My doctor friend Abhijit Sarbadhikari (we once listened to Pink Floyd together) once told me that the only way to keep his 90-plus patient Mrinal Sen, with two hip fractures, in check was to scold him. He listened like a child. He grudgingly accepted age, disability, the smell of antiseptic, bed pan. But in between all that he talked about Charlie Chaplin and Wim Wenders in the same breath.
Mrinal Sen was overwhelmed with my Bong Connection at INOX Forum. He hated my Byomkesh at Nandan five years later. Overjoyed by my theatre production of Galileo at Gyan Manch four years later. Just about managed to see the rough cut of Dutta Vs Dutta at the mixing studio, embraced me, cried and then started questioning my politics in the film…
Mrinal Sen never spared me ever.
The one person I never could lie to was Mrinal Sen. I had a huge argument with him regarding my existential beliefs and wrote him a long letter defending Sartre and vehemently denying Karl Marx, risking my career with him. I could do that with a giant ’cause the giant knew that our connection was not just about making moving pictures. Yet, I could storm into his house raving about a gay filmmaker like Apichatpong with Buddhadeb Bhattacharjee sitting there. Such a house is rare. But it is that rare house where we both cry and celebrate Ozu’s Tokyo Story, Yilmaz Guney or Michael Haneke.
As a director, what Mrinal Sen taught me was never follow the trend but defy it, break it. Make mistakes but break new grounds. When people found my films wacky, not slick and imperfect, Mrinal Sen hugged me and said: “The rough edges work, Anjan. The sunlight comes through the cracks. Let the cracks be there”.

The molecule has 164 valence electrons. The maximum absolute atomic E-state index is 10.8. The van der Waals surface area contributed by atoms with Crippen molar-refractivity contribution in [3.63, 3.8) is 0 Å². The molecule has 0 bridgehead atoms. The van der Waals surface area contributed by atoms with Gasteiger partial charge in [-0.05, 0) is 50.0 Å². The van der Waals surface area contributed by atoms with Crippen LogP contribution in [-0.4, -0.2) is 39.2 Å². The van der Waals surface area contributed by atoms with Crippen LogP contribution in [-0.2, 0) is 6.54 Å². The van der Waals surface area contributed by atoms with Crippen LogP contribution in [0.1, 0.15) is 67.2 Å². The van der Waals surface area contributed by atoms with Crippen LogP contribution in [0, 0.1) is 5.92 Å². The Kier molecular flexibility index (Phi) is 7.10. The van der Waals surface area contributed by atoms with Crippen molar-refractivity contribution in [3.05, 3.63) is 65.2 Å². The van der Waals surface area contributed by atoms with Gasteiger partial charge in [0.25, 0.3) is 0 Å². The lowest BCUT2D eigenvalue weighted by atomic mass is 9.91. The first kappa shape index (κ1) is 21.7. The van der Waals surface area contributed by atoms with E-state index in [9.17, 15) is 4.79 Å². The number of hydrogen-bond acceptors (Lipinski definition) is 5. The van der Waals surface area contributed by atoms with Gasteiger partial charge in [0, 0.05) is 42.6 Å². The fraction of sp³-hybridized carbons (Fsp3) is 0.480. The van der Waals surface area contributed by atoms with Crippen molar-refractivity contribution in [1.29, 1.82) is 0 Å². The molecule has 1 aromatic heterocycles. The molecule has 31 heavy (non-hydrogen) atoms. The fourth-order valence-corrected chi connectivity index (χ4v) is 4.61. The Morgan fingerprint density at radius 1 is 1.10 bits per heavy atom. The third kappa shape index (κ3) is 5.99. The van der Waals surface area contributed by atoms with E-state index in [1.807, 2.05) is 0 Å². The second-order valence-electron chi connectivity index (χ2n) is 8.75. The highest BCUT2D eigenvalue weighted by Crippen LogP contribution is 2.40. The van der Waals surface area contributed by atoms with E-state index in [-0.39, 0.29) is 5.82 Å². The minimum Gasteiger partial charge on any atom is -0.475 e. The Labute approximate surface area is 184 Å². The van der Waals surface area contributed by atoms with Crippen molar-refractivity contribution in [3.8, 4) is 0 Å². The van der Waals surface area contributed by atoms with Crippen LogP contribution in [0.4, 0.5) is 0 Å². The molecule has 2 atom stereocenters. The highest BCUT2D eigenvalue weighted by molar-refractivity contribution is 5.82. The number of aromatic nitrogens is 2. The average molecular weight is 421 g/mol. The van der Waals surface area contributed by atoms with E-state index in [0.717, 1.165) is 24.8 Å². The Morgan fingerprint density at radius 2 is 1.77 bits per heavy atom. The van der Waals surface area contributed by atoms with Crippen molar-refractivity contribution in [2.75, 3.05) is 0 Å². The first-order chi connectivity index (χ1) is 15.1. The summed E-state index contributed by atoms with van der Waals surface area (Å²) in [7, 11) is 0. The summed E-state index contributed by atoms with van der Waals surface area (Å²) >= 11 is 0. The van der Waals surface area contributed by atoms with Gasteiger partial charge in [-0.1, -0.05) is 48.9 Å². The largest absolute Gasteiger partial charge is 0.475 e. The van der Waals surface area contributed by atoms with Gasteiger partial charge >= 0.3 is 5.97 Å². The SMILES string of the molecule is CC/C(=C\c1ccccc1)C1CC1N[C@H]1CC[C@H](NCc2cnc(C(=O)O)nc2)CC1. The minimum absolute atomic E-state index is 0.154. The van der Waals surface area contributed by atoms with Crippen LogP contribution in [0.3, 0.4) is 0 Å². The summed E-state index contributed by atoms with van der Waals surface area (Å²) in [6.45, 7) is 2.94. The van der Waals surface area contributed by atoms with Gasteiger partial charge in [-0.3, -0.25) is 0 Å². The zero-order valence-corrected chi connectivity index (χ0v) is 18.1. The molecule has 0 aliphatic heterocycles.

As an actor, Mrinal Sen taught me to just behave
and never ever try to “act”. When I won the maiden performance award in Venice in 1981, he behaved as if it was inevitable. There are very few directors in the country who can bring out the best in an actor by allowing him or her to do what they are comfortable with.
During the post-production of the TV series, Kabhi Door Kabhi Paas, he directed for the advertising agency I worked for, we both travelled to Mumbai since digital editing and transfers were not possible in Calcutta. We shared the same room of the hotel for days and chatted till the wee hours of dawn regarding almost everything from politics to pornography. Here was a man I could open my heart to. Share my deepest secrets with. Somehow it is only with Mrinal Sen, I can still cross the boundary of age and experience.
I will always remember my Mrinal Sen as the snow leopard in my crazy Calcutta he called his El Dorado. As a songwriter, Mrinal Sen helped me fall in love with my city Calcutta and celebrate it with all its defects. The poor, lost, struggling middle class and their little stories. With subtle sadness and wit combined. He taught me to tell their stories… the old, crumbling, teeming, inexhaustible Calcutta. He had told some of us, “The day I am gone, kindly sing Salil Chowdhury’s O alor pathajatri, e je ratri, ekhane themona….”
- The writer has acted in several of Mrinal Sen’s films, including Kharij